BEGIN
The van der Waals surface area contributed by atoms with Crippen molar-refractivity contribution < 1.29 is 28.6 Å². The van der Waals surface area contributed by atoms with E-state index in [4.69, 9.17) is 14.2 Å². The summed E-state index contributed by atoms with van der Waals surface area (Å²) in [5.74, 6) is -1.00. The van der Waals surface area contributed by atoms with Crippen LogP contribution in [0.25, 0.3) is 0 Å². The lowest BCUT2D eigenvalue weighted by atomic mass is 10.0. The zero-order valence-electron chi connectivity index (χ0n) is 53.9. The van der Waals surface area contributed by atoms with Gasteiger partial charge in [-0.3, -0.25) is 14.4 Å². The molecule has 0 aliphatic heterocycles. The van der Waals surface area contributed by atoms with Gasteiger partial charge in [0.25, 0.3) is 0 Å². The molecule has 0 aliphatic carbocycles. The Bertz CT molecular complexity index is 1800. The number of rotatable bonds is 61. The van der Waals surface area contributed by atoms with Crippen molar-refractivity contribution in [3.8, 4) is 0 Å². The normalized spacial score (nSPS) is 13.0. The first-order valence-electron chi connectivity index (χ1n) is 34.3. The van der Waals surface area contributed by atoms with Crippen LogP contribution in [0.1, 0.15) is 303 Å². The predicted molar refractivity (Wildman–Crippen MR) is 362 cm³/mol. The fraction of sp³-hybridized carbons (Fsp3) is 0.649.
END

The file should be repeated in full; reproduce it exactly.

The van der Waals surface area contributed by atoms with Crippen molar-refractivity contribution < 1.29 is 28.6 Å². The van der Waals surface area contributed by atoms with E-state index in [4.69, 9.17) is 14.2 Å². The summed E-state index contributed by atoms with van der Waals surface area (Å²) in [5.74, 6) is -1.00. The van der Waals surface area contributed by atoms with Crippen LogP contribution in [0.25, 0.3) is 0 Å². The lowest BCUT2D eigenvalue weighted by atomic mass is 10.0. The zero-order valence-electron chi connectivity index (χ0n) is 53.9. The van der Waals surface area contributed by atoms with Gasteiger partial charge in [-0.3, -0.25) is 14.4 Å². The molecule has 0 aliphatic heterocycles. The van der Waals surface area contributed by atoms with Gasteiger partial charge in [0.25, 0.3) is 0 Å². The molecule has 0 aliphatic carbocycles. The Bertz CT molecular complexity index is 1800. The number of rotatable bonds is 61. The van der Waals surface area contributed by atoms with Crippen molar-refractivity contribution in [3.8, 4) is 0 Å². The normalized spacial score (nSPS) is 13.0. The first-order valence-electron chi connectivity index (χ1n) is 34.3. The van der Waals surface area contributed by atoms with Crippen LogP contribution in [0.1, 0.15) is 303 Å². The predicted molar refractivity (Wildman–Crippen MR) is 362 cm³/mol. The fraction of sp³-hybridized carbons (Fsp3) is 0.649.